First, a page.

KATHMANDU, April 26: Expressing reservations over the deal between the major political parties on the number of members in the federal parliament, an overwhelming majority of NC leaders have asked the party leadership to put in efforts during inter-party negotiations to make the federal parliament as small as possible.
At a joint meeting of NC Central Working Committee (CWC) and Parliamentary Party (PP) members held at Constituent Assembly building on Wednesday, the leaders argued that the 385-member strong parliament would be too big for a country like Nepal.
They also argued that it was not scientific to determine the size of federal parliament before settling the number of federal states.
“A majority of leaders opined that there should not be more than 240 members in the federal parliament," said another CWC and PP member Gagan Thapa.
The three major parties and the United Democratic Madhesi Front had reached an informal understanding on having a 385-member strong parliament, including 60 members in the upper house. While 180 members of the lower house will be directly elected, 145 would be elected on the basis of proportional electoral system as per the proposal floated by the parties.
PP and CWC members from Madhesi and indigenous communities demanded that the parties should ensure inclusiveness even in the direct electoral system. "Most women PP and CWC members including others have demanded that there should be a provision to ensure inclusiveness even in the quota allocated for direct electoral system," said Usha Gurung.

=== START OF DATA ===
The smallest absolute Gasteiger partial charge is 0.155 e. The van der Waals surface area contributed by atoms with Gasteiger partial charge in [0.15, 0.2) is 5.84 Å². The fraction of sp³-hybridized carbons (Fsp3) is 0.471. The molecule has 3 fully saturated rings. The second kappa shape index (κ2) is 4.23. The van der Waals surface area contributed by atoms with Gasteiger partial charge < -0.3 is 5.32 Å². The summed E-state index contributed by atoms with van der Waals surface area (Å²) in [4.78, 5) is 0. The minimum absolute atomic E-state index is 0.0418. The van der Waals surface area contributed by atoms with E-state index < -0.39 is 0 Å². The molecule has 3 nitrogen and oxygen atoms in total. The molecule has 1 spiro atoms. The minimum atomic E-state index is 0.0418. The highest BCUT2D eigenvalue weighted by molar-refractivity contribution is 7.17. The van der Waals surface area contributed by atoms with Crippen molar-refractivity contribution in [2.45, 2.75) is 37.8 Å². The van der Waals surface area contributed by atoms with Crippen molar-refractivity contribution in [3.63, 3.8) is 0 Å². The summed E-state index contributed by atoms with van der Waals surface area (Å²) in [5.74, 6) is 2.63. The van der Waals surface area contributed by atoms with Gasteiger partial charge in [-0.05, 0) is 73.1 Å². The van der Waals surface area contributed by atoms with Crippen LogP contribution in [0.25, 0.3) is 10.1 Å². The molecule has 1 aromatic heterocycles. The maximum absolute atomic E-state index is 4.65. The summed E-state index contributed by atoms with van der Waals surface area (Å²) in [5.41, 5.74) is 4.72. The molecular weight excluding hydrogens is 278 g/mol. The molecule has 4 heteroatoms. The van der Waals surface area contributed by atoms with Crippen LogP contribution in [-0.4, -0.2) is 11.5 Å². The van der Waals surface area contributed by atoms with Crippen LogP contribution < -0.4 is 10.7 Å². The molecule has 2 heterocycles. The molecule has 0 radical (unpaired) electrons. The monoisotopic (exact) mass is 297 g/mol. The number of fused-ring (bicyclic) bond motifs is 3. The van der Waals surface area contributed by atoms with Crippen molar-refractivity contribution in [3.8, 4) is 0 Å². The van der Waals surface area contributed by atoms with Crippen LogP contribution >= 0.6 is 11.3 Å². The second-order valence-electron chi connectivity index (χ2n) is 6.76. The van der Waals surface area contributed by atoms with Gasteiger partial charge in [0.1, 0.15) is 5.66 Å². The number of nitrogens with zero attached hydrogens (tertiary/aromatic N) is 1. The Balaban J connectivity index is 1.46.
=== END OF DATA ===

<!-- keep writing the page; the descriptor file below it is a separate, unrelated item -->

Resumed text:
The NC leaders have cautioned the party leadership not to accept mixed system of governance, arguing that this would invite unwarranted power struggle between the president and the prime minister. They suggested to the party leadership to convince other parties on improved parliamentary system, according to Nabindra Raj Joshi.
NC Vice-president Ram Chandra Paudel had informed the meeting that there had not been any formal agreement on the system of governance and federalism. "System of governance and federalism are linked to each other. We are still negotiating on the issues," said Paudel.
Majority of NC leaders have maintained that it would be better to adopt directly elected prime ministerial system than to go for the mixed system. "A majority of the members are for directly elected prime ministerial system," said a CWC member, requesting not to be named.
Those in favor of directly elected prime minister, according to him, maintained that parliament would have greater control on the directly elected prime minister as he/she has to be more accountable to parliament. "They also expressed that directly elected presidential system could invite dictatorship," said NC lawmaker Pushpa Bhusal.
On the issue of identity-based federal states, a majority of NC leaders appear to be flexible as long as no preferential political rights are given to certain ethnic or caste groups. Nearly two dozen CWC and PP members had put forth their opinions during the meeting.